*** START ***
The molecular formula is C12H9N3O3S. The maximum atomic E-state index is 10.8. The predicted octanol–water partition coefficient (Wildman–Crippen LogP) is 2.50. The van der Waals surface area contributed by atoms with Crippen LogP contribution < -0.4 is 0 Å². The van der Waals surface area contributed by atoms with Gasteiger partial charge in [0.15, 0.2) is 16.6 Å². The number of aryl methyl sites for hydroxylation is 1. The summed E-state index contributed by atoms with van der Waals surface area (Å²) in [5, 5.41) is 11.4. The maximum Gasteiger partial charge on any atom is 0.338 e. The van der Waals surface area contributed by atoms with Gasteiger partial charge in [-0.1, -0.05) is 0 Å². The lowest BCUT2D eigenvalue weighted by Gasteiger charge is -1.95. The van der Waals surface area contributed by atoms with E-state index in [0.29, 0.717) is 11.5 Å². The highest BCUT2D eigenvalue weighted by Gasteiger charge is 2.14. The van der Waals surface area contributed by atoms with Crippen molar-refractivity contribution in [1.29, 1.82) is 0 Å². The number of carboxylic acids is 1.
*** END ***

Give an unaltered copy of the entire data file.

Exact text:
The molecular formula is C12H9N3O3S. The maximum atomic E-state index is 10.8. The predicted octanol–water partition coefficient (Wildman–Crippen LogP) is 2.50. The van der Waals surface area contributed by atoms with Crippen LogP contribution < -0.4 is 0 Å². The van der Waals surface area contributed by atoms with Gasteiger partial charge in [0.15, 0.2) is 16.6 Å². The number of aryl methyl sites for hydroxylation is 1. The summed E-state index contributed by atoms with van der Waals surface area (Å²) in [5, 5.41) is 11.4. The maximum Gasteiger partial charge on any atom is 0.338 e. The van der Waals surface area contributed by atoms with Gasteiger partial charge in [-0.1, -0.05) is 0 Å². The lowest BCUT2D eigenvalue weighted by Gasteiger charge is -1.95. The van der Waals surface area contributed by atoms with E-state index in [0.29, 0.717) is 11.5 Å². The highest BCUT2D eigenvalue weighted by Gasteiger charge is 2.14. The van der Waals surface area contributed by atoms with Crippen molar-refractivity contribution in [1.29, 1.82) is 0 Å². The number of carboxylic acids is 1.